EVA-6 conducted Atmosphinder testing using the half-sized robot (~1 m diameter) in front of the Hab. The objectives of the test focused on structural aspects of the robot and de-risking operational elements. The EVA crew members worked together to increase the operational understanding of extracting the full-scale body of Atmosphinder, a prototype sail, and the science payload, that was used for previous EVAs, which collects various data.  Like EVA-4, the lessons learned from this exercise will de-risk these elements on future EVAs when transporting the robot to regions of interest.

There were three separate rounds of tests conducted including testing the sail for the first time, which was done by Commander James Burk holding the sail while pulling it apart with his two arms, while Crew Roboticist Erin “RobotZwrrl” Kennedy manipulated the robot’s servos and positioned the sail in various configurations to see the effects that the strong wind gusts would have on the materials and engineering design.

Qualitative testing observed, again as with EVA-4, that the robot can roll down a small incline unassisted, and this was performed on a larger slope than EVA-4 and for multiple runs.  It was expected that this test would be destructive, but the robot’s structure held together well.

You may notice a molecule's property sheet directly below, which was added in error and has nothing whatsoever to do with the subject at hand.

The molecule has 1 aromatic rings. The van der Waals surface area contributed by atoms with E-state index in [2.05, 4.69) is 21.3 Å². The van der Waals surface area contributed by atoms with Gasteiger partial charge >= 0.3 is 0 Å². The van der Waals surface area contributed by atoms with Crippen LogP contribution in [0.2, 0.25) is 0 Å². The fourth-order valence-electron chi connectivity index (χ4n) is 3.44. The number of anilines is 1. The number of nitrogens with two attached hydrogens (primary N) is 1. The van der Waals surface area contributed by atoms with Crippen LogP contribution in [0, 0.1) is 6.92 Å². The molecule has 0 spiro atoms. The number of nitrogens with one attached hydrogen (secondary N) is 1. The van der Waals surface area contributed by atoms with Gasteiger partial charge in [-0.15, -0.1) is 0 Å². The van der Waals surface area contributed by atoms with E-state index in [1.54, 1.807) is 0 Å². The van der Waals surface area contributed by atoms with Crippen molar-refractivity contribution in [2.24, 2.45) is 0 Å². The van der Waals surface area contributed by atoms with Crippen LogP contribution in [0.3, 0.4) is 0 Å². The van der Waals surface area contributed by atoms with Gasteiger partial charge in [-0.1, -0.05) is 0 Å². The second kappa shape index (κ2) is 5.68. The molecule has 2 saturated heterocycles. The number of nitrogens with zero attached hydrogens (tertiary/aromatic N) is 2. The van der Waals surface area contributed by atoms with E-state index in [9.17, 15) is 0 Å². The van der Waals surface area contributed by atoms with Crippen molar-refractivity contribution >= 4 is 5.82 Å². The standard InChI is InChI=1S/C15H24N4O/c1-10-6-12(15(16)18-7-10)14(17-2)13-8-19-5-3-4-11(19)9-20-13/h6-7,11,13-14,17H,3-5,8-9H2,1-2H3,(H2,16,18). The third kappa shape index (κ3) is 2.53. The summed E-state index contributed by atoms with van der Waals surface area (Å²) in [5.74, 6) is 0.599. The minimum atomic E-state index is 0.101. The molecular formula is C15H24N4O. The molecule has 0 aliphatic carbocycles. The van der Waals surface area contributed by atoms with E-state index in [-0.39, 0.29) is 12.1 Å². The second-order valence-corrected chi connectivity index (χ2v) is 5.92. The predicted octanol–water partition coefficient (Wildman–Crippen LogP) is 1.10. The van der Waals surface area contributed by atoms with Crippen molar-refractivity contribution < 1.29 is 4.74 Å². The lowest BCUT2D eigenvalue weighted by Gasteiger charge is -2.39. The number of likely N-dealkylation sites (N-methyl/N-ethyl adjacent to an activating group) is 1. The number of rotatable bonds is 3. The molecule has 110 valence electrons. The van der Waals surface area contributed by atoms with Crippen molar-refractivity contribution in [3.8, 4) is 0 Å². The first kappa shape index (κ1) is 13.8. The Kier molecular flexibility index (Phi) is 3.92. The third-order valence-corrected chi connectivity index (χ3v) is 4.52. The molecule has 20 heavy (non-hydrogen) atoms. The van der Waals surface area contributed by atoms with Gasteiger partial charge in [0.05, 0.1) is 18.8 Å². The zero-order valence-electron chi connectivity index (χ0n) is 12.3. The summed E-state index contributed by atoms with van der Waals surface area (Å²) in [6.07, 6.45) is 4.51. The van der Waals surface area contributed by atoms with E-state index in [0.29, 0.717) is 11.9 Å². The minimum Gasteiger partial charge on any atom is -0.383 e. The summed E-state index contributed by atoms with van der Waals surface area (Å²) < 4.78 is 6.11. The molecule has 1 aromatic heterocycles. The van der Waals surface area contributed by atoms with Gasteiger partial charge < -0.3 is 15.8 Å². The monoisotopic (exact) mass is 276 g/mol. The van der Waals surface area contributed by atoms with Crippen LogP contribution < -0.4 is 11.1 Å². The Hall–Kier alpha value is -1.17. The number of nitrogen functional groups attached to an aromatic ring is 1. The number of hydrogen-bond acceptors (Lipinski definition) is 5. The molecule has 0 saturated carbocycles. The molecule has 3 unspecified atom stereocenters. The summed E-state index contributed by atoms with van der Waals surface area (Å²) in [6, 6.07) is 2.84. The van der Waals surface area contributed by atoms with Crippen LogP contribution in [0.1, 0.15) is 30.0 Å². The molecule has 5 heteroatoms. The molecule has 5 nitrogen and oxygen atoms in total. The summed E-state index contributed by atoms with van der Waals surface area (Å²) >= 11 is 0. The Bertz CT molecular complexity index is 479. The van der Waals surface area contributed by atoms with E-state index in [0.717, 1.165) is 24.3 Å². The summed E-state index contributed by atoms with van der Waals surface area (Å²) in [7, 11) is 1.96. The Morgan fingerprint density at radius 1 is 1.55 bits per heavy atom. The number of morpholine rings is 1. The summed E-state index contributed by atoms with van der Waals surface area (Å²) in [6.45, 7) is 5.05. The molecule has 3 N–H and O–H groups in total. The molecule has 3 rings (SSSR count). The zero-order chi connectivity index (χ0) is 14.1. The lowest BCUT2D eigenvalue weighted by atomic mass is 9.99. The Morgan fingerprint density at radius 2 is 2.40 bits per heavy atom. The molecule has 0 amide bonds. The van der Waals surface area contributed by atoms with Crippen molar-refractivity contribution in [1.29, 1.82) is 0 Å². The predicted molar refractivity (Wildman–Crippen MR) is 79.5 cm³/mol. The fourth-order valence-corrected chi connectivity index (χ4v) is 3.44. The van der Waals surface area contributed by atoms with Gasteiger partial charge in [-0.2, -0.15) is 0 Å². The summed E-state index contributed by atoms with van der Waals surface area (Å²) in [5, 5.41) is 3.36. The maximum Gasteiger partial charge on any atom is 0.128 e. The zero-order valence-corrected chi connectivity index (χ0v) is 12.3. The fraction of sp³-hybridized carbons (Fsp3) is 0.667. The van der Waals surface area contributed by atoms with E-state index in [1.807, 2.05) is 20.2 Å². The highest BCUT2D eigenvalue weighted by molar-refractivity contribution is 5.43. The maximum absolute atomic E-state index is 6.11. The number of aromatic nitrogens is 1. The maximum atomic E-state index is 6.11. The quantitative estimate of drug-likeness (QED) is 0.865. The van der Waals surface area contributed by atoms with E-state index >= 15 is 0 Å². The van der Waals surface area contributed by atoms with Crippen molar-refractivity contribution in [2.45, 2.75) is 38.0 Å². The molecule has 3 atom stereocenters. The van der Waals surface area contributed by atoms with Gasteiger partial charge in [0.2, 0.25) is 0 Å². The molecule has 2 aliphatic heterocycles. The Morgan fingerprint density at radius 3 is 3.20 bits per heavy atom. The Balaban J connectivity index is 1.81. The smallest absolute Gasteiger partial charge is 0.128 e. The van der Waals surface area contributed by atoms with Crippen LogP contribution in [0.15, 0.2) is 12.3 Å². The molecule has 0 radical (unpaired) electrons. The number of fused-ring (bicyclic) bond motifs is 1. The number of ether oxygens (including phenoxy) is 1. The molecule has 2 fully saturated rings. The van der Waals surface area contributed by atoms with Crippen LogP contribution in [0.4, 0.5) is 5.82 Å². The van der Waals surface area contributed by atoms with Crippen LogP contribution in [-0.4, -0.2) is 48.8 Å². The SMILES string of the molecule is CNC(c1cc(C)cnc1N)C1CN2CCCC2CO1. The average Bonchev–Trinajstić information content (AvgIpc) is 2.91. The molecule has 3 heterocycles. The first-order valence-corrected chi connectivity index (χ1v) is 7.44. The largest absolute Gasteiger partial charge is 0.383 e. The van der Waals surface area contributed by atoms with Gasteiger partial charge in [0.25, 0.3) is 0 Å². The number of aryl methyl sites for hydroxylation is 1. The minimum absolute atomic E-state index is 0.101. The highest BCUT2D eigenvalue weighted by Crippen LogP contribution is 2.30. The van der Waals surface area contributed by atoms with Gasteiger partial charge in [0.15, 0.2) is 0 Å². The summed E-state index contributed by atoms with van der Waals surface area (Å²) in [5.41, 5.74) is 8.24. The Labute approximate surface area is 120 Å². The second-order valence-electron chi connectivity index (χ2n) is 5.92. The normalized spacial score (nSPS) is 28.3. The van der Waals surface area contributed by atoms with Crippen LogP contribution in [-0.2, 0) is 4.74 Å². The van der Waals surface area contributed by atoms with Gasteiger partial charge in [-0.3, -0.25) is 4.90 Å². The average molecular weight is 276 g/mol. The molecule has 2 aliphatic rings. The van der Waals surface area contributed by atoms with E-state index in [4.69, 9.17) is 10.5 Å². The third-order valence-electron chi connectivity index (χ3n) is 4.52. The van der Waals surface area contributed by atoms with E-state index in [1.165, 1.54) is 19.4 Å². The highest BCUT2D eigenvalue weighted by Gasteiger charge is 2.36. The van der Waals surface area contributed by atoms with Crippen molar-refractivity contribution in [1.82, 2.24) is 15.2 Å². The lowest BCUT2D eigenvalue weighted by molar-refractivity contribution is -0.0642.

The science payload was also positioned in several locations and data on the wind speed was gathered.

All tests were performed successfully and valuable new information was learned.  The crew journalist and EVA team lead also took photos and recorded video footage for public outreach and internal review purposes.

Destination: Flat ground just outside the hab.

Coordinates (use UTM WGS 84): 518100 E, 4249900 N

Participants: James Burk (Commander) (EVA Leader), Erin Kennedy (Crew Roboticist).

Road(s) and routes per MDRS Map: Walking outside between the Hab and RAM.

Mode of travel:  Walking.   No Rover driving performed; Use of Rover Bed only for this EVA.